Leonard writes: One place where I can see stacked charts having value is if you want to look at the total, and highlight the contribution of just one key component to the total. E.g. if your story is "Revenue is rising rapidly thanks to a dramatic increase in sales in China." You wouldn't even break out the other categories on the chart: just have China in blue and the rest of the bar coloured grey.
Kari shares: Although similar to your example….this is one I have learned how to make better from you. I have a client who is only concerned on whether or not their product can make a claim; however, they still want to see all other measures (or her team does). This is how I have highlighted the better and least well performing claims, but also providing the other info the rest of her team wants. (Product/attributes have been blinded.)
Note the colors I am now using. I will say my co-worker is not a fan of deleting the data labels that are not the story (I at least leave them in for checking purposes, and then delete them) – my client has yet to complain though!!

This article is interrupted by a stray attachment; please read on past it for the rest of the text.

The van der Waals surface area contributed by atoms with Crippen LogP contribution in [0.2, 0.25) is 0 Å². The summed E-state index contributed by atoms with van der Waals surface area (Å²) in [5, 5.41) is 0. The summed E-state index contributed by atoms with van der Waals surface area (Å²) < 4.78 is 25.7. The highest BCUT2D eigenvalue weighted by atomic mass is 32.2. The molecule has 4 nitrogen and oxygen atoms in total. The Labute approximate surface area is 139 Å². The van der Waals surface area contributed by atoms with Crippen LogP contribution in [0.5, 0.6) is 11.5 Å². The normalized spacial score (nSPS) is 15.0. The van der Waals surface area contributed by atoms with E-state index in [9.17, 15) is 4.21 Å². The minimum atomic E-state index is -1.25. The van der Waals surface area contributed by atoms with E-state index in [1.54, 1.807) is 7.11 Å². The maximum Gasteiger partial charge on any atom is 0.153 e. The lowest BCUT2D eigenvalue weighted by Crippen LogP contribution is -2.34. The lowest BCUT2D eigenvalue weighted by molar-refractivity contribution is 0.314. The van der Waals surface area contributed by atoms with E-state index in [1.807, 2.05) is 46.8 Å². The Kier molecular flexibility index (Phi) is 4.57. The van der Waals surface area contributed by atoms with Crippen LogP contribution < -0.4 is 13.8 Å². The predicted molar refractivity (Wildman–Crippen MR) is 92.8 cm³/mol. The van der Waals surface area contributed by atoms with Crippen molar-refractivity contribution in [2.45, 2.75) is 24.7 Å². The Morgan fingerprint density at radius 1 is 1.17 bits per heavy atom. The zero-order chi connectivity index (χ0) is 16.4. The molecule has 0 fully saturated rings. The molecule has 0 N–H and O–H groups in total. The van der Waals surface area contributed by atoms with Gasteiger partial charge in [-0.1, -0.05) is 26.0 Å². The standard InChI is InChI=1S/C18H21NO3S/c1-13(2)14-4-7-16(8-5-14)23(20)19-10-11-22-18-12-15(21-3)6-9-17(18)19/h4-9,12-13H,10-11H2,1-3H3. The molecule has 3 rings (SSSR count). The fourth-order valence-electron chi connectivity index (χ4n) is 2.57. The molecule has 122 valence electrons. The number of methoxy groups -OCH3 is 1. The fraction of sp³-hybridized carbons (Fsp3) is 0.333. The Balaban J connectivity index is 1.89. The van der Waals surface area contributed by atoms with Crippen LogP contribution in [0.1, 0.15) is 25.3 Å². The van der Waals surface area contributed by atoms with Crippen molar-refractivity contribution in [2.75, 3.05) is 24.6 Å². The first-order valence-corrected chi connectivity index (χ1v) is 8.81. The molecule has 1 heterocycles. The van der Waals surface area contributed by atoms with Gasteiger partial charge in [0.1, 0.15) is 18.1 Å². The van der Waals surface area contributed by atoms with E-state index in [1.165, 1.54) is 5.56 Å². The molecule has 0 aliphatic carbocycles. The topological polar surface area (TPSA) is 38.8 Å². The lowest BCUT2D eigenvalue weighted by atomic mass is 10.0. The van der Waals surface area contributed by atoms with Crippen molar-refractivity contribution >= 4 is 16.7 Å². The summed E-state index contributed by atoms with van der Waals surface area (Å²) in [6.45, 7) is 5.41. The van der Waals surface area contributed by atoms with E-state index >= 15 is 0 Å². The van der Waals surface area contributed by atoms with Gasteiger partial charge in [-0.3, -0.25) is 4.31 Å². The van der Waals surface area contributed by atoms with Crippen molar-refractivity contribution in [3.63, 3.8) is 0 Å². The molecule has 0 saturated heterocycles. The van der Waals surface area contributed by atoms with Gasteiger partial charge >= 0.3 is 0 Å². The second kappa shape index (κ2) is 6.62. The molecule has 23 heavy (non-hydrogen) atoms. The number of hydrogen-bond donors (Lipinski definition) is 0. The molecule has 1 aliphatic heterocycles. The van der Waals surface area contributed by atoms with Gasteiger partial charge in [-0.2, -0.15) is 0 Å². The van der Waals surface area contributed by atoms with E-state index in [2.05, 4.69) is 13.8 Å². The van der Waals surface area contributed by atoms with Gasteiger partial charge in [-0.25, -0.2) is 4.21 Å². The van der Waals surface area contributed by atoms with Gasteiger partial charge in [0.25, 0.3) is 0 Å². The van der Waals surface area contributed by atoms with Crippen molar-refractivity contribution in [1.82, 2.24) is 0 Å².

Jamie writes: I don’t have examples to share, but I do have an opinion on when stacked bars work well (including 100% versions), and that is when the categories are a scale with a logical order and a relationship between neighboring categories. Both your Chapter 6 “Top 15 development priorities” and your previous blog “Patients with Aglebazoba” examples fit this criteria. Other classic examples are survey questions of strongly agree to strongly disagree or very satisfied to very dissatisfied (although those tend to be 100%).
In these scenarios we are less interested in the individual categories than in the cumulative data, which is easy to see in a stacked bar. In your Chapter 6 example, the 10% who rate Poverty reduction 2nd most important is not useful data except in the context of the 15% who rate it most important. What we ask when we see data like this is “How many rated this most important?”; “How many rated this in the top 2?” and “How many rated this in the top 3?”. These questions are easy to answer with a stacked graph.
In your earlier revenue example, I assume the 5 revenue categories are discrete and so a viewer wants to see changes in a category unrelated to the others, which a stacked bar does not easily show.